Are Hospital Baby Nurseries Becoming a Thing of the Past?

It ain't no lie: The hospital baby nursery may be going bye-bye-bye.

newborn babies in hospital nursery Blend Images - ERproductions Ltd/Getty Images
After my three babies were each born, I loved "rooming in" with them, and opted not to send them to the nursery. This was the right decision for me, but I know many tired mamas who say baby nurseries provided just the support they needed to make it through the first few nights with their newborns.

Unfortunately, we moms may not have a choice soon. According to Today.com, a trending new "baby friendly" initiative may see hospital nurseries going the way of dads not being allowed in the delivery room, and become a thing of the past. Why? Because more and more hospitals feel babies rooming in with moms encourages breastfeeding and bonding, while nurseries do not.

"The research is abundant, and it shows the benefits of keeping a mom and baby together in a room really creates an environment that's the healthiest for the baby and the healthiest for the mothers," Lori Pugsley, newborn family units nursing director at Massachusetts General Hospital, explained to Today.com.

Currently, there are 355 so-called "baby friendly" hospitals in the U.S. But by the end of next year, that number is expected to grow to 530, or about 1 in 4 births.

So, does the term "baby friendly" imply these hospitals are not "mom friendly?" For some moms, the answer is absolutely not. As I said, I preferred having my newborns with me at all times; after all, I'd waited nine long months to meet them!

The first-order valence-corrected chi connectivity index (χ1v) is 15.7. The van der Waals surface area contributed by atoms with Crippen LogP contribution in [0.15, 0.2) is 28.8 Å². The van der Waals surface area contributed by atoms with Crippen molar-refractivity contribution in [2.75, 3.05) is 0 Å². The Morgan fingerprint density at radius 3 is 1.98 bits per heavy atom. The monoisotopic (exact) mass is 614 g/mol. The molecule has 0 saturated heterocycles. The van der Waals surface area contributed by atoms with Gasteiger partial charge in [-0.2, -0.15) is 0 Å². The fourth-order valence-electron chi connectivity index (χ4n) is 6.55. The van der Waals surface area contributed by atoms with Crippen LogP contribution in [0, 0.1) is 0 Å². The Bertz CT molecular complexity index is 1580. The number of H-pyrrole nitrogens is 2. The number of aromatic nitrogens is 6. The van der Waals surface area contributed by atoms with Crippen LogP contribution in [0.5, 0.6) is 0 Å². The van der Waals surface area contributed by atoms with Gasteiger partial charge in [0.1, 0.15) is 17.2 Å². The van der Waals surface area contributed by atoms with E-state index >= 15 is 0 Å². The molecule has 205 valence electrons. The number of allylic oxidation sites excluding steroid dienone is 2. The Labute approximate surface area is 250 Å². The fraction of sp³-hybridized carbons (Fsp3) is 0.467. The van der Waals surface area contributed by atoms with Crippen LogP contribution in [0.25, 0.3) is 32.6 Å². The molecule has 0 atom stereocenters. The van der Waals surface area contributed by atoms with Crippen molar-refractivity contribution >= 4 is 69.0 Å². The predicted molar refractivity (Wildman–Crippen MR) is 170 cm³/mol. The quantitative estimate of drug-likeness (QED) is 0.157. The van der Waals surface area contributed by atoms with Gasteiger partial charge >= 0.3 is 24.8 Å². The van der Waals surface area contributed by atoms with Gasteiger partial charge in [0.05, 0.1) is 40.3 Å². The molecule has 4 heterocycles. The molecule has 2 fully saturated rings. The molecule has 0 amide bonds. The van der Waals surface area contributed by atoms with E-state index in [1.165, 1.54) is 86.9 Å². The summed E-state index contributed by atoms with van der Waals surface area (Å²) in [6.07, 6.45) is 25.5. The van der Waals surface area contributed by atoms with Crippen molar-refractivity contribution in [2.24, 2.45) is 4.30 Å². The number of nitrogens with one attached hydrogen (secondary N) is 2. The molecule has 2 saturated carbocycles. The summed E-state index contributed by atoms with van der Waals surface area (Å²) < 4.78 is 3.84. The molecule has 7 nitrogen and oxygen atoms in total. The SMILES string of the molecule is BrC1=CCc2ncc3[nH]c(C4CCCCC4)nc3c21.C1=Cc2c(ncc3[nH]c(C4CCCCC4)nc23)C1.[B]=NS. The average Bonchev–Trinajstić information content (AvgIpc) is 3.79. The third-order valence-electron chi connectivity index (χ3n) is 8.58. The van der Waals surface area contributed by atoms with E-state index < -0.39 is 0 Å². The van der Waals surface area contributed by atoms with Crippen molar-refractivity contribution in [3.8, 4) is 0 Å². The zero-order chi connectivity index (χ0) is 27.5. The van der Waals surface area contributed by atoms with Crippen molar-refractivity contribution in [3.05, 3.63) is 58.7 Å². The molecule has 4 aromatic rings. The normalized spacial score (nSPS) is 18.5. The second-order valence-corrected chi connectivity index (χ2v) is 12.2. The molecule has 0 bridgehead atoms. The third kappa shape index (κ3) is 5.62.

But for other moms, the absence of a nursery makes recovering from giving birth harder than it has to be. As new mom Christiane Boezio, who endured a 48-hour labor, told Today.com, "I asked the nurse if she would take him to the nursery for a few hours so my husband and I could get some sleep. And she said no. That it was policy that the baby stay in the room."

It'd be unfortunate not to at least have the option to use the nursery. And to me, it feels a bit like health care providers are telling us how to parent from moment one—as if by not having your baby with you 'round the clock from birth, you're somehow a bad mom. Oh, and let's not forget the "you must breastfeed to be a good mom, by the way" subtext. Ugh.

But here's the takeaway: If you're about to give birth, make sure you understand what the policy of your delivery hospital is so you are prepared. And if nursery care isn't offered, it may be time to call for reinforcements, i.e. grandma and grandpa!

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